Income generation increased dramatically from a period where no supplier contracts were in place to where supplier and buyer contracts were in place before the start of the fruit season. Currently, the business supports small backyard mango producers in the Tzaneen area by supplying mangoes, at fair-trade prices, that can then be used to produce higher-value products such as dried fruit and juice. Links have been established with the University of Limpopo, which provides agricultural support services to help increase yields and the quality of mangoes. The Department intends using the experience gained to influence the future establishment of agro-processing hubs.


3. The Hi Hanyile Essential Oils and Medicinal Plants Project


The Hi Hanyile Essential Oils project was established and funded by the Department and implemented by the Council for Scientific and Industrial Research (CSIR). CSIR researchers and traditional healers, who collaborated in studies on indigenous plants with mosquito repellent properties, discovered a novel mosquito repellent that proved more effective than similar or comparable commercial products on the market. A community-owned mosquito repellent candle factory was subsequently established in Limpopo, where this plant is being cultivated and distilled, and its essential oils used in the manufacturing of candles. Hi Hanyile is one example of a project aimed at transferring the CSIR essential oil production technology and skills to the Giyani community in Limpopo, with the Department providing the funding.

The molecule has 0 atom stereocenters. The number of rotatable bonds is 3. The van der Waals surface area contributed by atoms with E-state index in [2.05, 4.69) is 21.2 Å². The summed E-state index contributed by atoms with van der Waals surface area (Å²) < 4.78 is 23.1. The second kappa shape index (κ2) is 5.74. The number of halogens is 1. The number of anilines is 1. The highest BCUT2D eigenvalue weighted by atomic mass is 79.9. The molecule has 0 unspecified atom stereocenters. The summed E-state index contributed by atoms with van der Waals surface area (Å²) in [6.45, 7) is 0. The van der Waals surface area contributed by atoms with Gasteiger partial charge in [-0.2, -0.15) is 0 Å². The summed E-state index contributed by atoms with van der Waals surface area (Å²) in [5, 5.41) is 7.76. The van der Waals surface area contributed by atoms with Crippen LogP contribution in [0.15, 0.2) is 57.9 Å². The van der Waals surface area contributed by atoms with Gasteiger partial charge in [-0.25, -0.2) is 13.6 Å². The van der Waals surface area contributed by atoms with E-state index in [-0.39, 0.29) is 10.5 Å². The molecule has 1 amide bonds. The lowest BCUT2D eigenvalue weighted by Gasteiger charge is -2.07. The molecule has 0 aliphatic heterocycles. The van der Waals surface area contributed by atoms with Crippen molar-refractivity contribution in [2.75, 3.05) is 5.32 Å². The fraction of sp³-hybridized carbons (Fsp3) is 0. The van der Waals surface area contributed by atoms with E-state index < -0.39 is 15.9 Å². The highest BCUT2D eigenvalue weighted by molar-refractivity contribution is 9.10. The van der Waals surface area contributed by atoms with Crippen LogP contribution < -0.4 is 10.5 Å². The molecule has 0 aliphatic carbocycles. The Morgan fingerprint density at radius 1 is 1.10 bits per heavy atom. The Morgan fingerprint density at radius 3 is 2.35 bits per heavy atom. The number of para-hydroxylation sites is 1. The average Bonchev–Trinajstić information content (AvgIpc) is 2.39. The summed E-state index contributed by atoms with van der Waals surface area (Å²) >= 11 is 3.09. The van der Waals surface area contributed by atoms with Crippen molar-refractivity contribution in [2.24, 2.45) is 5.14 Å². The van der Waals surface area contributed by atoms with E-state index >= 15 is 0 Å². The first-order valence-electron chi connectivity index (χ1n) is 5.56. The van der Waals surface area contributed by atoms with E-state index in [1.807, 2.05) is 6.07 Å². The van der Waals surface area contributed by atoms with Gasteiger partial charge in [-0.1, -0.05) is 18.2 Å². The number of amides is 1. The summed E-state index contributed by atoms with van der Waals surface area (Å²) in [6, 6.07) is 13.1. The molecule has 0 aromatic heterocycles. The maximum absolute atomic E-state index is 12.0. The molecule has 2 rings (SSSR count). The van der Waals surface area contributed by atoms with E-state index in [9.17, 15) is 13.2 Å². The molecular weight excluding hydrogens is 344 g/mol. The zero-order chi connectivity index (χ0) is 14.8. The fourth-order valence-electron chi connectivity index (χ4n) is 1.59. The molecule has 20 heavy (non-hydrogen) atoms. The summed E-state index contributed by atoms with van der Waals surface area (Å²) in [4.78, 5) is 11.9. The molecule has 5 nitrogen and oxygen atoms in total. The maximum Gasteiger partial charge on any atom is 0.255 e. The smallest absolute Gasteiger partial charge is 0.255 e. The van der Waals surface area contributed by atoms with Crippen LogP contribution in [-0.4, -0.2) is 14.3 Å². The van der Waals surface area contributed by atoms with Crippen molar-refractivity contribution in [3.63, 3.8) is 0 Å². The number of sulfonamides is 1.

The Hi Hanyile project involves the establishment of a cultivation site where lemon grass and the mosquito repellent essential oil crop are grown and processed in an essential oil distillation factory. The factory contains equipment required to formulate the active ingredients of the candles, as well as to undertake the manufacturing and packaging of the candles. The Department assisted with providing the project with agricultural equipment in order to expand the bioscience research initiative and grow the business. Through the DST, the project further enjoys the collaboration and co-operation of the Department of Trade and Industry and the South African Essential Oils Business Incubator, an entity of the Department of Small Business Development. This collaboration is essential in assisting Hi Hanyile with their incubation services, essential oil production expertise, quality assurance skills and services, and market linkages. The Department is further engaged in sourcing agricultural economists to assist with developing a business plan to enable the project to access other sources of funding.


Ultimately, the aim of the project includes job creation, skills development, knowledge transfer, entrepreneurial support and economic benefit. The project also benefits from the commitment and support of the local Chief, Hosi Ngove, who provided an additional 100 hectares of land for further development.


The Committee made the following observations:


  • The inter-departmental co-operation relating to the Nkowankowa project at provincial level is commendable. The project is supported by the Departments of Trade and Industry, Rural Development and Environment and Tourism in Limpopo.